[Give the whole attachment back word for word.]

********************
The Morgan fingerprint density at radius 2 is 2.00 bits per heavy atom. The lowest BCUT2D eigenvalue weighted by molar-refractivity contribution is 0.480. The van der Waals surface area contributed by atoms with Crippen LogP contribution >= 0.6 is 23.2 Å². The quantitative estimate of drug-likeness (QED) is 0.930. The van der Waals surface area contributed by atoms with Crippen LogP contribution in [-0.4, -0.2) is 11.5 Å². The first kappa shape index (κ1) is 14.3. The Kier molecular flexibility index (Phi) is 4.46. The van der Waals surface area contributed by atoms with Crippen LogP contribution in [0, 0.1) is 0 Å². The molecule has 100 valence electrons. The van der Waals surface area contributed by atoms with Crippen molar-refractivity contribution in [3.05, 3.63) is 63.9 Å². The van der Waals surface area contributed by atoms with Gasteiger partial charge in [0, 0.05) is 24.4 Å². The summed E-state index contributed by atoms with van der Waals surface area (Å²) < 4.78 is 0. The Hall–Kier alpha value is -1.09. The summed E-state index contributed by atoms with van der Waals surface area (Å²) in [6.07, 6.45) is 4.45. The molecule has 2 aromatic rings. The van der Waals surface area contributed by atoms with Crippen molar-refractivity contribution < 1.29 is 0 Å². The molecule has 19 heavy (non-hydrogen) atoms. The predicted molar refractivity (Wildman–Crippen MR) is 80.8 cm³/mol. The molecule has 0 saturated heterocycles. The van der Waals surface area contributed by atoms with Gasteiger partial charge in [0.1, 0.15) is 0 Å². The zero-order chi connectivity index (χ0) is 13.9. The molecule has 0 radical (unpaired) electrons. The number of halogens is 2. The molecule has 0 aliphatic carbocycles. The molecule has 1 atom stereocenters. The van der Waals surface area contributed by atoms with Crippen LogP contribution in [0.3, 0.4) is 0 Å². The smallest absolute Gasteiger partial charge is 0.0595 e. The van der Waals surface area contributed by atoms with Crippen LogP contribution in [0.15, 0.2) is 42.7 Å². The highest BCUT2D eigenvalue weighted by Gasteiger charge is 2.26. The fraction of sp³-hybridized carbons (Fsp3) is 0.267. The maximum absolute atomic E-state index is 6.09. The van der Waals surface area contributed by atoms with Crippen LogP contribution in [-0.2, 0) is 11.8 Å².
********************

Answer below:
The Morgan fingerprint density at radius 2 is 2.00 bits per heavy atom. The lowest BCUT2D eigenvalue weighted by molar-refractivity contribution is 0.480. The van der Waals surface area contributed by atoms with Crippen LogP contribution >= 0.6 is 23.2 Å². The quantitative estimate of drug-likeness (QED) is 0.930. The van der Waals surface area contributed by atoms with Crippen LogP contribution in [-0.4, -0.2) is 11.5 Å². The first kappa shape index (κ1) is 14.3. The Kier molecular flexibility index (Phi) is 4.46. The van der Waals surface area contributed by atoms with Crippen LogP contribution in [0, 0.1) is 0 Å². The molecule has 100 valence electrons. The van der Waals surface area contributed by atoms with Crippen molar-refractivity contribution in [3.05, 3.63) is 63.9 Å². The van der Waals surface area contributed by atoms with Gasteiger partial charge in [0, 0.05) is 24.4 Å². The summed E-state index contributed by atoms with van der Waals surface area (Å²) < 4.78 is 0. The Hall–Kier alpha value is -1.09. The summed E-state index contributed by atoms with van der Waals surface area (Å²) in [6.07, 6.45) is 4.45. The molecule has 2 aromatic rings. The van der Waals surface area contributed by atoms with Crippen molar-refractivity contribution < 1.29 is 0 Å². The molecule has 19 heavy (non-hydrogen) atoms. The predicted molar refractivity (Wildman–Crippen MR) is 80.8 cm³/mol. The molecule has 0 saturated heterocycles. The van der Waals surface area contributed by atoms with Gasteiger partial charge in [0.1, 0.15) is 0 Å². The zero-order chi connectivity index (χ0) is 13.9. The molecule has 0 radical (unpaired) electrons. The number of halogens is 2. The molecule has 0 aliphatic carbocycles. The molecule has 1 atom stereocenters. The van der Waals surface area contributed by atoms with Crippen LogP contribution in [0.3, 0.4) is 0 Å². The smallest absolute Gasteiger partial charge is 0.0595 e. The van der Waals surface area contributed by atoms with Crippen LogP contribution in [0.15, 0.2) is 42.7 Å². The highest BCUT2D eigenvalue weighted by Gasteiger charge is 2.26. The fraction of sp³-hybridized carbons (Fsp3) is 0.267. The maximum absolute atomic E-state index is 6.09. The van der Waals surface area contributed by atoms with Crippen LogP contribution in [-0.2, 0) is 11.8 Å².